The American Civil Liberties Union of Georgia is cautioning the public over legislation allowing police to use body cameras on private property, saying the measure could infringe on the rights of innocent people in their own homes.
Senate Bill 94, which awaits a signature from Gov. Nathan Deal, passed last week on the final day of work for the Georgia Legislature. While the bill originally started as something else, the state Senate swapped out much of its content to expand where law enforcement officers could record their actions.
Marvin Lim, a lobbyist for the ACLU of Georgia, said the group does not oppose the concept entirely, since police can use body cameras to hold officers accountable and provide credible evidence during investigations. In cases of non-emergencies, however, where there is no reasonable suspicion of wrongdoing, Lim said the ACLU would have preferred that police be required to ask for consent to record in private places.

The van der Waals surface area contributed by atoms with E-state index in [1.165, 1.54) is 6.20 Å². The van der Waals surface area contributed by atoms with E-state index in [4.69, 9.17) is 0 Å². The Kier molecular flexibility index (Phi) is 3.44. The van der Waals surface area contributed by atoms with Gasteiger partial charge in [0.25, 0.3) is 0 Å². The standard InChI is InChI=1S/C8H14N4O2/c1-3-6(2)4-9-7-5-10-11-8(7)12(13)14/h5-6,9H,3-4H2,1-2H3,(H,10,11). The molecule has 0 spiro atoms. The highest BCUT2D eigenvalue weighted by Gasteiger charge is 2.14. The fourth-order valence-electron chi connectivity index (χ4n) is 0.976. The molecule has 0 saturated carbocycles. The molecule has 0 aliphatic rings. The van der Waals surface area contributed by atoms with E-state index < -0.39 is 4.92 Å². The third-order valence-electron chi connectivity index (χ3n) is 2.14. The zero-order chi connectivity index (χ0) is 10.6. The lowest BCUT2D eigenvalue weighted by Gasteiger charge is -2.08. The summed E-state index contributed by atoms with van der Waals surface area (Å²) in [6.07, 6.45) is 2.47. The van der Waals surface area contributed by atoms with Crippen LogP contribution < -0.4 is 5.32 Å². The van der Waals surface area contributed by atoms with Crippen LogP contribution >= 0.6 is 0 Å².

“We all recognize that the home is the most sacred of private properties,” Lim said. Someone not suspected of wrongdoing, Lim said, “could be, for example, a potential witness who seeks actually to be helpful to law enforcement. It could also be a person who voluntarily seeks to report him or herself as a victim of a crime. Privacy should particularly be respected in that instance.”
The ACLU tried unsuccessfully to get the bill amended before passage.
SB 94 would also for the first time require all law enforcement agencies in the state to adopt “best practices” about how victims pick alleged criminals out of a lineup. The bill essentially sets a minimum for those efforts, with the aim to reduce outside factors that inadvertently influence a witness’ decision.
Deal must sign bills or veto them within 40 days of the Legislature’s end on April 2 or they automatically become law.
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